Backstage, Broadway, Choreographers, Dance, Dance Legends, Musicals, Theater

Ed Sullivan

Arts Days: September 28, 1901: Talent Scout
Hard to believe but for more than three decades, Ed Sullivan's television variety show kept Americans entertained. Sullivan, a former sports reporter and radio announcer, became an emcee to vaudeville revues and charity events. Despite his famously wooden persona and uncomfortable on-camera appearance, Sullivan knew how to choose and showcase talent.

Until 1971, The Ed Sullivan Show provided a staging arena for entertainers of all stripes. Elvis made his hip-shaking debut in 1956; the Beatles’ 1964 appearances were some of television’s highest rated programs. The show was as likely to feature opera performances as it was rock and roll bands, and hosted many black performers, including Pearl Bailey, Diana Ross, and Louis Armstrong.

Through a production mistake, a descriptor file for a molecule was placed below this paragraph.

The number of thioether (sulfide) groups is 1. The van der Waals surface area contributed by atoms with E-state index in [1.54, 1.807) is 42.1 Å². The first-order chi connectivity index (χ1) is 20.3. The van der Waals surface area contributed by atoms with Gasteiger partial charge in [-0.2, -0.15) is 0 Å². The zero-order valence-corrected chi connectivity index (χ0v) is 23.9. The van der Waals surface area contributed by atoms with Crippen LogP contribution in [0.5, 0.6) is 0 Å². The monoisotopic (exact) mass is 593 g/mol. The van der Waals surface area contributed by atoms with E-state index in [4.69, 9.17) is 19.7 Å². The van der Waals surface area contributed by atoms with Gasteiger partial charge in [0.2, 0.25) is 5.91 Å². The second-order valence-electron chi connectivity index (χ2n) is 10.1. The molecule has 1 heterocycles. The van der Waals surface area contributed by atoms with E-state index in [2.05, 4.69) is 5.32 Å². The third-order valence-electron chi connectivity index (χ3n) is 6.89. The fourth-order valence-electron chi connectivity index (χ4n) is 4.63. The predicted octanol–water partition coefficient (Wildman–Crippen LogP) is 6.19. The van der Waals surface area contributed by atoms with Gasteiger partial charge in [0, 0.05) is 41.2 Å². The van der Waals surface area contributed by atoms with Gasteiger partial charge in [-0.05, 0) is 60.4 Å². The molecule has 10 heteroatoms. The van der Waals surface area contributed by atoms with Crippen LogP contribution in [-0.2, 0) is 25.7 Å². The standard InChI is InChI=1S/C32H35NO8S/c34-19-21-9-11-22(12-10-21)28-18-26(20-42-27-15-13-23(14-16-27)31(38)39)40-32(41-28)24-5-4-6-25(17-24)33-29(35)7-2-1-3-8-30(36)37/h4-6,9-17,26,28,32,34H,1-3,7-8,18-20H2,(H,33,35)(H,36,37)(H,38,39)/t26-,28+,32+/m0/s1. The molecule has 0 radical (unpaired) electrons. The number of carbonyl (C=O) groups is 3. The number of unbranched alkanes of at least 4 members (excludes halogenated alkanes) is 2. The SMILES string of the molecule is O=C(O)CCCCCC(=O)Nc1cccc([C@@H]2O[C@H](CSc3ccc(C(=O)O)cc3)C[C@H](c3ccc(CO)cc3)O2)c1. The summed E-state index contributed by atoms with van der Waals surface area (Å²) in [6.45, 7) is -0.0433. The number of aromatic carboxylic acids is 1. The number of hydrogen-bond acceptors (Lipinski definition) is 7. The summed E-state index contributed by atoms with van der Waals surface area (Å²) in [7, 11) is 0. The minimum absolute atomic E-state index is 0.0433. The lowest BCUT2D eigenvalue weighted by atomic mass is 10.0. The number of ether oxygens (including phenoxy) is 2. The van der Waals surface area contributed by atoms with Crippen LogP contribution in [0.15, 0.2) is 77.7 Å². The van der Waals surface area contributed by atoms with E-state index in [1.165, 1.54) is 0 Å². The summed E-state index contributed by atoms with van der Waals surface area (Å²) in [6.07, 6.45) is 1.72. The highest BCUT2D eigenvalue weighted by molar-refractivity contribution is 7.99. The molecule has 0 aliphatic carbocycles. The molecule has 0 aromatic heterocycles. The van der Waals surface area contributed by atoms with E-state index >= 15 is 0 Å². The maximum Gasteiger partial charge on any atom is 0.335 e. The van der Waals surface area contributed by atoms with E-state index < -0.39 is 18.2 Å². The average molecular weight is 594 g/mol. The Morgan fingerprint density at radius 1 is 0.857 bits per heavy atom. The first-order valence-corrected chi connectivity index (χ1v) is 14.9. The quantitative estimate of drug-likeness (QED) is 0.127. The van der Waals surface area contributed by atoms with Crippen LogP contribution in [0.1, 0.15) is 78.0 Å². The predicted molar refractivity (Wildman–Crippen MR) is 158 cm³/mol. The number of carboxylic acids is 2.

Art Venues, America, Television, Young Artists, Rock & Roll, Comedy, Dance, Theater, Music

The John F. Kennedy Center

Arts Days: September 08, 1971: America’s Home for the Arts
In 1958, President Eisenhower signed legislation to build a national cultural center in Washington, D.C. Yet in the wake of President Kennedy’s assassination in 1963, Congress decided that the center would be a “living memorial” to our 35th president, who had worked tirelessly to elevate the role of the arts in America.